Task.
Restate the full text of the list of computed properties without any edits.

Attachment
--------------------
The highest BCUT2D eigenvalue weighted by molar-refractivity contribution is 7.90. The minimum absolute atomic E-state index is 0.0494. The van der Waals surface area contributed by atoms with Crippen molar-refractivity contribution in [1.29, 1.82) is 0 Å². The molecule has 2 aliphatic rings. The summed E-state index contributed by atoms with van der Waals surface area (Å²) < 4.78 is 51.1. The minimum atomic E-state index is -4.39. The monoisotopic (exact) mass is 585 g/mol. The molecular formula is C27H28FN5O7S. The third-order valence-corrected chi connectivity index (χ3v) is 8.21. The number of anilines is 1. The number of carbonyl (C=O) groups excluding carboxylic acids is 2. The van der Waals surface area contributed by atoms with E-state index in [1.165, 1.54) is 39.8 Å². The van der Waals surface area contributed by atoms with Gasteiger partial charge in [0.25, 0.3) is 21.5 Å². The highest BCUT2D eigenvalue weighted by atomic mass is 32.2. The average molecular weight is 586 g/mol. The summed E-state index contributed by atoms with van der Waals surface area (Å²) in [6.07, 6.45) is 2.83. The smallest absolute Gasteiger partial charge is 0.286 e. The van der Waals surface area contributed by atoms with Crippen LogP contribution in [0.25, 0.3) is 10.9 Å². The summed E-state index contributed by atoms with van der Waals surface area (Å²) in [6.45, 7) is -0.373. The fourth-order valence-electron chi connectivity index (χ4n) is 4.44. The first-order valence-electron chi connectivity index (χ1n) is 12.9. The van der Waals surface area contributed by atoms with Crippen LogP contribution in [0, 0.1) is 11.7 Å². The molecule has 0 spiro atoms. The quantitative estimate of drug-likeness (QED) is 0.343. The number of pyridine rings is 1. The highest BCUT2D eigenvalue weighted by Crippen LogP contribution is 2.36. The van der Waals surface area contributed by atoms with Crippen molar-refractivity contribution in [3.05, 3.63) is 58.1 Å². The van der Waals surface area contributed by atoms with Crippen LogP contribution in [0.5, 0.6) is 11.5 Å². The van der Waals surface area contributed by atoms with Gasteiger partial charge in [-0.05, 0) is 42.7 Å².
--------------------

The highest BCUT2D eigenvalue weighted by molar-refractivity contribution is 7.90. The minimum absolute atomic E-state index is 0.0494. The van der Waals surface area contributed by atoms with Crippen molar-refractivity contribution in [1.29, 1.82) is 0 Å². The molecule has 2 aliphatic rings. The summed E-state index contributed by atoms with van der Waals surface area (Å²) < 4.78 is 51.1. The minimum atomic E-state index is -4.39. The monoisotopic (exact) mass is 585 g/mol. The molecular formula is C27H28FN5O7S. The third-order valence-corrected chi connectivity index (χ3v) is 8.21. The number of anilines is 1. The number of carbonyl (C=O) groups excluding carboxylic acids is 2. The van der Waals surface area contributed by atoms with E-state index in [1.165, 1.54) is 39.8 Å². The van der Waals surface area contributed by atoms with Gasteiger partial charge in [0.25, 0.3) is 21.5 Å². The highest BCUT2D eigenvalue weighted by atomic mass is 32.2. The average molecular weight is 586 g/mol. The summed E-state index contributed by atoms with van der Waals surface area (Å²) in [6.07, 6.45) is 2.83. The smallest absolute Gasteiger partial charge is 0.286 e. The van der Waals surface area contributed by atoms with Crippen LogP contribution in [0.25, 0.3) is 10.9 Å². The summed E-state index contributed by atoms with van der Waals surface area (Å²) in [6.45, 7) is -0.373. The fourth-order valence-electron chi connectivity index (χ4n) is 4.44. The first-order valence-electron chi connectivity index (χ1n) is 12.9. The van der Waals surface area contributed by atoms with Crippen LogP contribution in [0, 0.1) is 11.7 Å². The molecule has 0 spiro atoms. The quantitative estimate of drug-likeness (QED) is 0.343. The number of pyridine rings is 1. The highest BCUT2D eigenvalue weighted by Crippen LogP contribution is 2.36. The van der Waals surface area contributed by atoms with Crippen molar-refractivity contribution in [3.05, 3.63) is 58.1 Å². The van der Waals surface area contributed by atoms with Crippen LogP contribution in [0.5, 0.6) is 11.5 Å². The van der Waals surface area contributed by atoms with Gasteiger partial charge in [-0.05, 0) is 42.7 Å².